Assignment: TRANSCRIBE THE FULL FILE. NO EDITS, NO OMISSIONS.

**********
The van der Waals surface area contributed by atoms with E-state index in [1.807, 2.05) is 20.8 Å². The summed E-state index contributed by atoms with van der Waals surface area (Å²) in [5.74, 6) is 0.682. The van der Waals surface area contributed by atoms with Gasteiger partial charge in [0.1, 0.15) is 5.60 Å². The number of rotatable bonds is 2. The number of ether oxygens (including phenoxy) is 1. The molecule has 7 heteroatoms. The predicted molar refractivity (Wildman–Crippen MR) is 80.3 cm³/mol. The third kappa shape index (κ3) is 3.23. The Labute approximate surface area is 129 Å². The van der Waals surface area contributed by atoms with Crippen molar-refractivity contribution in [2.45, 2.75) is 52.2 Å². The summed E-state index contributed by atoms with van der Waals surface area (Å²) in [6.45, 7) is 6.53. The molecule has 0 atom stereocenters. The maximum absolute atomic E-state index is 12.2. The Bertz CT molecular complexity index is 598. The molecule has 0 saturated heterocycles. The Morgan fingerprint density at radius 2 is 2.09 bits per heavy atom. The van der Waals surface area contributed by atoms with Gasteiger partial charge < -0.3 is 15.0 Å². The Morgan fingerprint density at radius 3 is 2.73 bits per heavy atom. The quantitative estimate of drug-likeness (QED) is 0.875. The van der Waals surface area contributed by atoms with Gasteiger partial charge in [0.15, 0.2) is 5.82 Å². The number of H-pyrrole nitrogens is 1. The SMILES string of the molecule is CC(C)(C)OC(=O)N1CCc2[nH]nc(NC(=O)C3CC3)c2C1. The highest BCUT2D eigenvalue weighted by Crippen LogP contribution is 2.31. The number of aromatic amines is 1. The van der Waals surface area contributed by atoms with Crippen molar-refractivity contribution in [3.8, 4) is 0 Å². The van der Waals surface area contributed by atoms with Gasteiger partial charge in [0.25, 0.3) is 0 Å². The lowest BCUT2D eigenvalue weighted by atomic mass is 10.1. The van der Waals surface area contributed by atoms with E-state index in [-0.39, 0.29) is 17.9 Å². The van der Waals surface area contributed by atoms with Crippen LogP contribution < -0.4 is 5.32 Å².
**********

The van der Waals surface area contributed by atoms with E-state index in [1.807, 2.05) is 20.8 Å². The summed E-state index contributed by atoms with van der Waals surface area (Å²) in [5.74, 6) is 0.682. The van der Waals surface area contributed by atoms with Gasteiger partial charge in [0.1, 0.15) is 5.60 Å². The number of rotatable bonds is 2. The number of ether oxygens (including phenoxy) is 1. The molecule has 7 heteroatoms. The predicted molar refractivity (Wildman–Crippen MR) is 80.3 cm³/mol. The third kappa shape index (κ3) is 3.23. The Labute approximate surface area is 129 Å². The van der Waals surface area contributed by atoms with Crippen molar-refractivity contribution in [2.45, 2.75) is 52.2 Å². The summed E-state index contributed by atoms with van der Waals surface area (Å²) in [6.45, 7) is 6.53. The molecule has 0 atom stereocenters. The maximum absolute atomic E-state index is 12.2. The Bertz CT molecular complexity index is 598. The molecule has 0 saturated heterocycles. The Morgan fingerprint density at radius 2 is 2.09 bits per heavy atom. The van der Waals surface area contributed by atoms with Gasteiger partial charge < -0.3 is 15.0 Å². The Morgan fingerprint density at radius 3 is 2.73 bits per heavy atom. The quantitative estimate of drug-likeness (QED) is 0.875. The van der Waals surface area contributed by atoms with Gasteiger partial charge in [0.15, 0.2) is 5.82 Å². The number of H-pyrrole nitrogens is 1. The SMILES string of the molecule is CC(C)(C)OC(=O)N1CCc2[nH]nc(NC(=O)C3CC3)c2C1. The highest BCUT2D eigenvalue weighted by Crippen LogP contribution is 2.31. The number of aromatic amines is 1. The van der Waals surface area contributed by atoms with Crippen molar-refractivity contribution in [3.8, 4) is 0 Å². The van der Waals surface area contributed by atoms with Gasteiger partial charge in [0.25, 0.3) is 0 Å². The lowest BCUT2D eigenvalue weighted by atomic mass is 10.1. The van der Waals surface area contributed by atoms with E-state index in [-0.39, 0.29) is 17.9 Å². The van der Waals surface area contributed by atoms with Crippen LogP contribution < -0.4 is 5.32 Å².